Cake Central › Cake Forums › Cake Talk › Cake Decorating Business › Bakery Job Interview
New Posts  All Forums:Forum Nav:

Bakery Job Interview

post #1 of 19
Thread Starter 

Ok, so I went for a working job interview at a local bakery in town. I was given one of their recipes and told to mix and bake the product. I was then given a cake to frost and decorate as I wanted with buttercream. I passed with flying colors, so at the end of hearing how will the cupcakes and cake look after baking, and how wonderful my decorated cake looks I get I will start you at $7.25 an hour. I couldn't believe it. I made more,(8.50) then that at Food Lion and there I don't even have to bake, just plop on the board and decorate. Here I thought going to a regular bakery would be more decorating freedom and more money. So is this average money for a private owned bakery? Cause if so I guess I need to get a not so fun job and save the cake decorating for a hobby.

post #2 of 19

I have heard that it is pretty tough working in a bakery.  So sorry that you are having to deal with people like this.  I only do it for fun and as a hobby.  When I decide to cook cakes I normally do it for the neighborhood kids. They love it when they get cakes.  That way I am not under any stress and can enjoy baking and decorating.  Good luck with the bakery job!! Hopefully, it will get better for you!!

post #3 of 19

I get minimum wage at the bakery I work at and know that's what others start at in my area.  A very physical job at times lugging buckets 30-40 lbs and heavy trays, not to mention dishes and clean up.  That is the reality of most bakeries... profit line is not high in our area and I'm sure many other places.   For me it lets me decorate cookies the way I love and since I live in apt with cats will never bake out of house.   

  I think you would need to build up reputation and clients before you would get more money.

...plus side is produce I get and our boss is very generous about letting us eat what we want there.  Of course this way I can tell customers  what stuff tastes like.  maybe cake shops do better  Can someone tell me how their profit margin works vs  bread/pastry bakery.

Of course chocolate is the answer!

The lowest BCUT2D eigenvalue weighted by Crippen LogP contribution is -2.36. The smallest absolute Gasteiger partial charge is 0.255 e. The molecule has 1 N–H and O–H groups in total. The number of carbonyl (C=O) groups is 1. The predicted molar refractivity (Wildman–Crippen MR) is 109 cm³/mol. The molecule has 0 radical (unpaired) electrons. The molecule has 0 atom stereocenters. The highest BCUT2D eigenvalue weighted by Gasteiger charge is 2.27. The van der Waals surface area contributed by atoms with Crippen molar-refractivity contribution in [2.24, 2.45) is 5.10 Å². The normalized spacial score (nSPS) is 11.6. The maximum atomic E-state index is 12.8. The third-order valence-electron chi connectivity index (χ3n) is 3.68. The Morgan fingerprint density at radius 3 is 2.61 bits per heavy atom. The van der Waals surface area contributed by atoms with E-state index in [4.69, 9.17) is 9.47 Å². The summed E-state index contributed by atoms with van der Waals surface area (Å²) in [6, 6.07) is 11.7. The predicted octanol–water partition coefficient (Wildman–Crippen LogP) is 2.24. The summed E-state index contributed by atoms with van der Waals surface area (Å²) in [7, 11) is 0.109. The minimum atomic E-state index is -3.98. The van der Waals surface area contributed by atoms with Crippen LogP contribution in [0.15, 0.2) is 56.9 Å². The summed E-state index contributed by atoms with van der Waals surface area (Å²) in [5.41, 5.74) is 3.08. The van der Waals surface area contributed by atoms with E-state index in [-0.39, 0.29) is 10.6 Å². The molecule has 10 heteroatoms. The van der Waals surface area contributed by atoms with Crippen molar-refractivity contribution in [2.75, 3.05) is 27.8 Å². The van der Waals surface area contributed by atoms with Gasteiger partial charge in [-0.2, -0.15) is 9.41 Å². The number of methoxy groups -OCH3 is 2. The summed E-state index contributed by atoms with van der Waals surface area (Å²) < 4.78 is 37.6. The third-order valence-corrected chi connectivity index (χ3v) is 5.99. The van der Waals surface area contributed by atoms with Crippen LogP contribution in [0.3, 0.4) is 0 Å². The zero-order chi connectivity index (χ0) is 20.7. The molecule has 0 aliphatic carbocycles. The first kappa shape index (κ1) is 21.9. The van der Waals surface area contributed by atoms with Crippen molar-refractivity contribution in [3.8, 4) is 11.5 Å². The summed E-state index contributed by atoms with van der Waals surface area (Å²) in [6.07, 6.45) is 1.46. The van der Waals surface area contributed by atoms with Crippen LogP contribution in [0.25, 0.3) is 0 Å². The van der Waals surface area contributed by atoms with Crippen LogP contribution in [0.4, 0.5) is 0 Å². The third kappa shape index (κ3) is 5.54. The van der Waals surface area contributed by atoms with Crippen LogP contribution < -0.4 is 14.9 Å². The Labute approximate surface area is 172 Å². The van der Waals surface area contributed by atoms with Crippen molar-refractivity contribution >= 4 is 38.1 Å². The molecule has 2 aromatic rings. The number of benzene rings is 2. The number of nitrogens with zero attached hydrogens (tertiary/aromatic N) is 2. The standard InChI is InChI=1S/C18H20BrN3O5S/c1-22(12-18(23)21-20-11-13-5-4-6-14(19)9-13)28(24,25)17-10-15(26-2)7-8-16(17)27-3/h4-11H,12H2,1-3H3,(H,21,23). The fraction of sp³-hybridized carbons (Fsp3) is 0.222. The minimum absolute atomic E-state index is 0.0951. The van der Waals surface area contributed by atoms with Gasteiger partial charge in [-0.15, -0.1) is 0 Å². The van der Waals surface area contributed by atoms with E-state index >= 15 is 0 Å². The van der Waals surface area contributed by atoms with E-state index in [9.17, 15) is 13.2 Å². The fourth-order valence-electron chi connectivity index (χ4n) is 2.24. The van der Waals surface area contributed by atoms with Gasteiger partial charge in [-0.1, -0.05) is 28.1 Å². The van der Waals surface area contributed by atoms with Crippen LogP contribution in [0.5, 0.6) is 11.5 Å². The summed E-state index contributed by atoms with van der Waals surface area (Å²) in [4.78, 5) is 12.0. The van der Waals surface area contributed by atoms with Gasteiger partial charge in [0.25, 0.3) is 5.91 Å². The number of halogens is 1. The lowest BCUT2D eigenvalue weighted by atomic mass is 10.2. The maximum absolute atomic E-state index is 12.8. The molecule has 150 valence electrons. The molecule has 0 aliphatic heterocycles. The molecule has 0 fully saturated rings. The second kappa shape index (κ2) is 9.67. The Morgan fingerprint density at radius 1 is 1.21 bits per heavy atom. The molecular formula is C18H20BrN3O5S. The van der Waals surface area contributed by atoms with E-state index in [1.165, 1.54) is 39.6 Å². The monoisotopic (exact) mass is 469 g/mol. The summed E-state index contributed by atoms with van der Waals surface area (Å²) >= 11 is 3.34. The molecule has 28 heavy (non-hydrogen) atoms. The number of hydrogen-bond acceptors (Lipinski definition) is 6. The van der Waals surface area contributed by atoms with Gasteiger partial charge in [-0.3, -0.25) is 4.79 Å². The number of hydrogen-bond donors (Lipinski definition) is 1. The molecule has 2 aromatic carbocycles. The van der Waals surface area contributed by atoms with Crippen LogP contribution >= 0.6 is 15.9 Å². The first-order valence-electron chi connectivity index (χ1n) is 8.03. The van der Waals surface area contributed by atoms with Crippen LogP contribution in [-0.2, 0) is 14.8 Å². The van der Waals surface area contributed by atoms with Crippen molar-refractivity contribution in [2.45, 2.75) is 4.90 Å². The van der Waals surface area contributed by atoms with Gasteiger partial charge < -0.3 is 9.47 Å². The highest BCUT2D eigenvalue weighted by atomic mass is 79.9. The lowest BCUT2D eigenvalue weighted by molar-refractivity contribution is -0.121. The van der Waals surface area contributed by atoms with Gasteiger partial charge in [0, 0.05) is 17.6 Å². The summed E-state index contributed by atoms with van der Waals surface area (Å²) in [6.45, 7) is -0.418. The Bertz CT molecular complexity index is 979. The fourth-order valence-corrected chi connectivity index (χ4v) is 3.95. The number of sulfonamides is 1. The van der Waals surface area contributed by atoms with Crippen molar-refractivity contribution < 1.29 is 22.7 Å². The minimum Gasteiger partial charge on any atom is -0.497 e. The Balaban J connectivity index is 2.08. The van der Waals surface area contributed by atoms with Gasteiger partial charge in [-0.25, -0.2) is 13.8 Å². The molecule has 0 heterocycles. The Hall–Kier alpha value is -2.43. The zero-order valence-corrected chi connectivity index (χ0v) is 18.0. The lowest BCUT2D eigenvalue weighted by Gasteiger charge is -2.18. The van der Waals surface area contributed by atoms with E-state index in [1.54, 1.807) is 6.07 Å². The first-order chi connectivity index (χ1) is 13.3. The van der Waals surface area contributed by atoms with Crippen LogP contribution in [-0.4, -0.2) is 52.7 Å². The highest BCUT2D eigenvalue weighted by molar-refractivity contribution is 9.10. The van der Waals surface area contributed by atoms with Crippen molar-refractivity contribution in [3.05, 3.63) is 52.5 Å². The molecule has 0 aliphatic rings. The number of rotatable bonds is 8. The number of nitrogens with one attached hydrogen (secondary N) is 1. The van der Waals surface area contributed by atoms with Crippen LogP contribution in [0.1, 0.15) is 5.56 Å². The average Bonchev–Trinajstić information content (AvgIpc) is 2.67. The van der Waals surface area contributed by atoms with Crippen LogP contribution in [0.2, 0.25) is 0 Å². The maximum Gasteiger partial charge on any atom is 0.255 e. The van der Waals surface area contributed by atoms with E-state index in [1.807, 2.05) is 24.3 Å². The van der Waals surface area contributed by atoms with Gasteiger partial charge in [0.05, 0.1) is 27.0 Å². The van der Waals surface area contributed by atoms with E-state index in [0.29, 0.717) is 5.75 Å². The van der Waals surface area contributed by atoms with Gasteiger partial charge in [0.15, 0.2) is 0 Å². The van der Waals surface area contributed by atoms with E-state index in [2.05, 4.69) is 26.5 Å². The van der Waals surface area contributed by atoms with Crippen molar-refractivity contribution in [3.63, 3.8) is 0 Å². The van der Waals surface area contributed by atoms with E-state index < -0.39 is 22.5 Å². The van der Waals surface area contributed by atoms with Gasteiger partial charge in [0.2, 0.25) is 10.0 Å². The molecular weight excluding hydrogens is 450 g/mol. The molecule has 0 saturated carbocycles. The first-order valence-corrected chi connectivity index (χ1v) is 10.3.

Reply
Of course chocolate is the answer!
Reply
post #4 of 19
Typically you would find out relevant information about the job (such as compensation) before the interview, otherwise what's the point of interviewing, especially a working interview?

Unfortunately in some areas there are bakers (licensed or not) that set prices below market value, which depresses the entire market. As a result, minimum wage may be all this bakery can afford and still make a profit if customers are being stolen by undercutting competitors. Grocery stores can usually pay more since their bakeries are often subsidized by other departments.
post #5 of 19

I always say this industry has a very poor sweat to dollar ratio and truly, I steer people away from it as a Plan A in life.  I wish someone would have told me :) (a million years ago)

post #6 of 19
Thread Starter 

Well, in 2008 I resigned from working as manager of a flower shop, that I have been working for for 18 years. I was getting burnt out on the floral industry trade as I have been in the industry for over 30 years. As I started working in a florist right out of high school. I wanted to trade in my fresh flowers for sugar flowers. So I quit to start my new carreer knowing I would have to start at the bottom again. So I started at Food Lion, to get the speed I would need, and the basic experience. But not making it on the pay and hours they could give me I also went back to the flower shop part time as designer, not manager. Now, 4 years later still making about the same as when I started in 2008, not much. I am just surprised as to how low the pay scale is for decorators. As I said I could understand low pay from a grocery store, but surprised at the pay being lower at a privately owned bakery. I am worth more then that and if they want a 7.25 designer/decorator they will get that, roses and balloons. Unfornately you get what you pay for as everyone says on here, 19.99 cake from Food Lion where I get 8.50 an hour or a 49.99 cake from a private bakery and I get 7.25 an hour. Hmmmmm?